WOMEN
03/27/2017 10:41 am ET Updated Mar 27, 2017

Why We Need A Muslim Women’s Day

"It’s time to hear from a community that’s often talked about but rarely given the chance to speak.”
March 27 is Muslim Women's Day.
Muslim Girl via Getty Images
March 27 is Muslim Women's Day.

Faced with an increasingly hostile climate of Islamophobia, Muslim women have remained strong, fierce, and unapologetically themselves ― and it’s about damn time we had a day to honor their resilience. 

MuslimGirl, a website made for and by Muslim women, is partnering with dozens of media organizations to designate March 27 as Muslim Women’s Day. Coming at the end of Women’s History Month, the campaign seeks to center the voices and experiences of Muslim women.

Media partners including MTV, Refinery29, Teen Vogue, and HuffPost Women are joining in to feature stories that elevate Muslim women’s narratives.

Amani Al-Khatahtbeh, MuslimGirl’s Editor-in-Chief, sees the day as a chance for allies to “pass the mic” to Muslim women.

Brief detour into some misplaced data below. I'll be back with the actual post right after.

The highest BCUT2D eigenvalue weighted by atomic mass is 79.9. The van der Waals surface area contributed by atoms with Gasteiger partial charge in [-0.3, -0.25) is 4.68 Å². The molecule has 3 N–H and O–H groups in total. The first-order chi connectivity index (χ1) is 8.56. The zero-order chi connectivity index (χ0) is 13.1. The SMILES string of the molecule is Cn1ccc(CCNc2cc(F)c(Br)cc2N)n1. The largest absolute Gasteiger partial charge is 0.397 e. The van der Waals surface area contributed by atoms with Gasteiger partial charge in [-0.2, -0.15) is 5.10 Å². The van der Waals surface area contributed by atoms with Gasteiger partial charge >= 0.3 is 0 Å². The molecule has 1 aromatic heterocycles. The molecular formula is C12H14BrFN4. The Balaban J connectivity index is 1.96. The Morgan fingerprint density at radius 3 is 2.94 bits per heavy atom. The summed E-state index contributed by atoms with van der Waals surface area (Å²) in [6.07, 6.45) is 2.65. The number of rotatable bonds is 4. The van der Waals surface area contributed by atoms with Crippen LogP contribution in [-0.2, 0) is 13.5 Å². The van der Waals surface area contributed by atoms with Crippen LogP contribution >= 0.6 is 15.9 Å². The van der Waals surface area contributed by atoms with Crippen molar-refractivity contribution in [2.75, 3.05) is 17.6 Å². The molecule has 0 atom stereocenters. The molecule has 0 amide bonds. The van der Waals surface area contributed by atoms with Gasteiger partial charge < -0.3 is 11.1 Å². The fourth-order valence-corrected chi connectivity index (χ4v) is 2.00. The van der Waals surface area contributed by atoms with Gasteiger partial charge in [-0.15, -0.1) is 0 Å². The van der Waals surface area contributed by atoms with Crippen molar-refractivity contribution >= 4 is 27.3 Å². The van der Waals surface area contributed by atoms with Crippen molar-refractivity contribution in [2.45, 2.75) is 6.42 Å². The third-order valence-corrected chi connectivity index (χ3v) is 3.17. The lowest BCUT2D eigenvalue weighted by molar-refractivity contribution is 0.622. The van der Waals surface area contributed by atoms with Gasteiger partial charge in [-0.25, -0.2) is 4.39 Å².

“There are so many conversations unfolding around us right now about the women’s movement and the Muslim ban, and Muslim women are rarely given the space to be heard above the noise. This also comes at a time when Muslim women have become the most visible targets of anti-Muslim bigotry,” Al-Khatahtbeh told The Huffington Post. “I hope that #MuslimWomensDay is a launching pad for greater and more inclusive representation for Muslim women in the media.”

Muslim Girl

Muslim women who are active online are often targeted with Islamophobic rhetoric and hate speech. The threats and cyber abuse from trolls make it harder for women seeking to create safe spaces for themselves online.

A recent survey from The Institute for Social Policy and Understanding found that Muslim women were more likely than Muslim men to report discrimination in the last year (68 percent vs. 55 percent). They were also more likely than Muslim men to say that they feared for their safety from white supremacist groups (47 percent vs. 31 percent).  

Nevertheless, Muslim women have remained incredibly resilient. They were no more likely than men to change their appearance to be less identifiably Muslim (with roughly 15 percent of both men and women saying they did so). And they report increasing their donations Muslim organizations. 

“It’s time to hear from a community that’s often talked about but rarely given the chance to speak,” Al-Khatahtbeh wrote in a post about the campaign.

“Contrary to what people might think, Muslim women talk back. And on Muslim Women’s Day, the world will be listening.” 

HuffPost

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